In order to find a lasting solution to the Niger crisis, the Algerian Foreign Minister, Ahmed Attaf arrived Nigeria on Wednesday and is expected to tour Benin and Ghana.
Minister Ahmed Attaf, “mandated by President Abdelmadjid Tebboune, begins today (Wednesday) working visits to Nigeria, Benin, and Ghana”, the ministry announced on its X (ex-Twitter) account.
He is expected to hold “consultations on the crisis in Niger and ways of dealing with it” with his counterparts in these countries “which belong to the Economic Community of West African States (ECOWAS)”, the ministry said.
Algerian diplomacy favours “a political solution that will spare this country and the entire region the repercussions of a possible escalation of the situation”.
Algeria which shares almost 1,000 km of border with Niger has a long history of mediation or attempting to resolve numerous international conflicts.
President Tebboune said on August 6 that he “categorically rejects any external military intervention” in Niger, which he described as “a direct threat to Algeria”.
There will be “no solution without us. We are the first concerned”, he added, during the nationwide broadcast.
The Algerian President queried: “What is the current situation of countries that have undergone military intervention?”, then added: “Look at the situation in Libya and Syria”.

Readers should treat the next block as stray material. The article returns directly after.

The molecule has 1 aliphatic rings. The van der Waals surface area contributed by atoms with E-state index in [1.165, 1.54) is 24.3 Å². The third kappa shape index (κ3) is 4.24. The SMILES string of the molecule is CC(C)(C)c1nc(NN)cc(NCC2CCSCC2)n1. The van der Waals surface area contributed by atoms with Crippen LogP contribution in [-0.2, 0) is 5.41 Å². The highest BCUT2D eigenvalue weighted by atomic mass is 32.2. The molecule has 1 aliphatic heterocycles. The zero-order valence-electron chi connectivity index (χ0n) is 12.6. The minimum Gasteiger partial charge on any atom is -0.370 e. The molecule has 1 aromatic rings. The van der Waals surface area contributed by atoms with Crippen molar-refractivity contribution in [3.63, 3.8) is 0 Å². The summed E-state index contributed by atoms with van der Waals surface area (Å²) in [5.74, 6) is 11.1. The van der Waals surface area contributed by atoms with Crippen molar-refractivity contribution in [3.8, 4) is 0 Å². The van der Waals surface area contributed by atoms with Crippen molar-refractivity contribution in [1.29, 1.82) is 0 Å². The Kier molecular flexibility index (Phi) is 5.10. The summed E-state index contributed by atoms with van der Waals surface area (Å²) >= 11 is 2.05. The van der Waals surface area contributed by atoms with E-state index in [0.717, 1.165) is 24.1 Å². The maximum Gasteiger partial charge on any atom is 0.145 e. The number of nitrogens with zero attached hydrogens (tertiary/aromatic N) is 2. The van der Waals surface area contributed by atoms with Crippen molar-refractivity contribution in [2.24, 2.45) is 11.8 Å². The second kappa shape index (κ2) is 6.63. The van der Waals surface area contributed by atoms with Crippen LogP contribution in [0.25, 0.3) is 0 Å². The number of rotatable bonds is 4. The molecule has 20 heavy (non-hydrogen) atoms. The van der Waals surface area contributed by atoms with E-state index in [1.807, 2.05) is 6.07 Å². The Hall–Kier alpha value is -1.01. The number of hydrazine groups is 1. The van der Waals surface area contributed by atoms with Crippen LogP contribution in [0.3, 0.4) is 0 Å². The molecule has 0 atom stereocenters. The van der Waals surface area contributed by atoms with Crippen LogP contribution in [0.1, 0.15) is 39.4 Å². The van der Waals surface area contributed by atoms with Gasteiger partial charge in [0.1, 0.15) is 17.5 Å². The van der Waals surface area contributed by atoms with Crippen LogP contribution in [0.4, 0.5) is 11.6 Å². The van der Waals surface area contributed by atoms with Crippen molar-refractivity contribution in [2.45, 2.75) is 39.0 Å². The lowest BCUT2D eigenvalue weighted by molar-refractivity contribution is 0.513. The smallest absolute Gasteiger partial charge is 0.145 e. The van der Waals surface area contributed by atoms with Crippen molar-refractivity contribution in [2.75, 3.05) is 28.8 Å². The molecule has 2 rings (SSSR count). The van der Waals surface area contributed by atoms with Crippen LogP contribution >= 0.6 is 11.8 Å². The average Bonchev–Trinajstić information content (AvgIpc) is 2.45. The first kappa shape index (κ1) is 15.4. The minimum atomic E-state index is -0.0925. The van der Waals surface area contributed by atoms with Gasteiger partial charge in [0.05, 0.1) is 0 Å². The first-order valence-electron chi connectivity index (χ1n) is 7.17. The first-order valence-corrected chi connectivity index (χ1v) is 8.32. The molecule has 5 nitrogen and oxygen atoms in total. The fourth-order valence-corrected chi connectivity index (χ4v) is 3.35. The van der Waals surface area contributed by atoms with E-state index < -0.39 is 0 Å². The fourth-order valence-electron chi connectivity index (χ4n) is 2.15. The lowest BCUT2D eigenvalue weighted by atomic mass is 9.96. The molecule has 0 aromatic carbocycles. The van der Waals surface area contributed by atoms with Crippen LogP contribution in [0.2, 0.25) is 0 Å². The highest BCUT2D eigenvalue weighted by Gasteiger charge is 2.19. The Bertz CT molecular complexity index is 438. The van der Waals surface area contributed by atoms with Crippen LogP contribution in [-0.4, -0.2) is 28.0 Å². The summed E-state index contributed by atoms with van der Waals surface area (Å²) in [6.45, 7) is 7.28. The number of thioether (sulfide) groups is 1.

As Africa’s largest nation, Algeria borders Mali and Libya which are smattering from long-drawn crisis, and refuses to open a third front on its borders.
The Peace and Security Council (PSC) of the African Union (AU) has decided “to suspend the participation of Niger in all activities of the AU and its organs and institutions until the effective restoration of constitutional order in the country”, according to a communiqué issued on Tuesday.
Following the overthrow by the military on July 26 of Niger’s president Mohamed Bazoum, ECOWAS announced on August 10 its intention to deploy a West African force “to restore constitutional order in Niger”.
“Two countries (Mali and Burkina Faso, editor’s note) are ready to enter the battle (alongside Niger, editor’s note)”, Mr. Tebboune had stressed, estimating that in the event of a military operation, “the whole Sahel will go up in flames”.
In Mali and Burkina Faso, which like Niger face insurgencies, the military juntas have warned that they will stand by their neighbour. Niger’s new leader, General Abdourahamane Tiani, assured on Saturday that military intervention “will not be the walk in the park that some people think it will be”.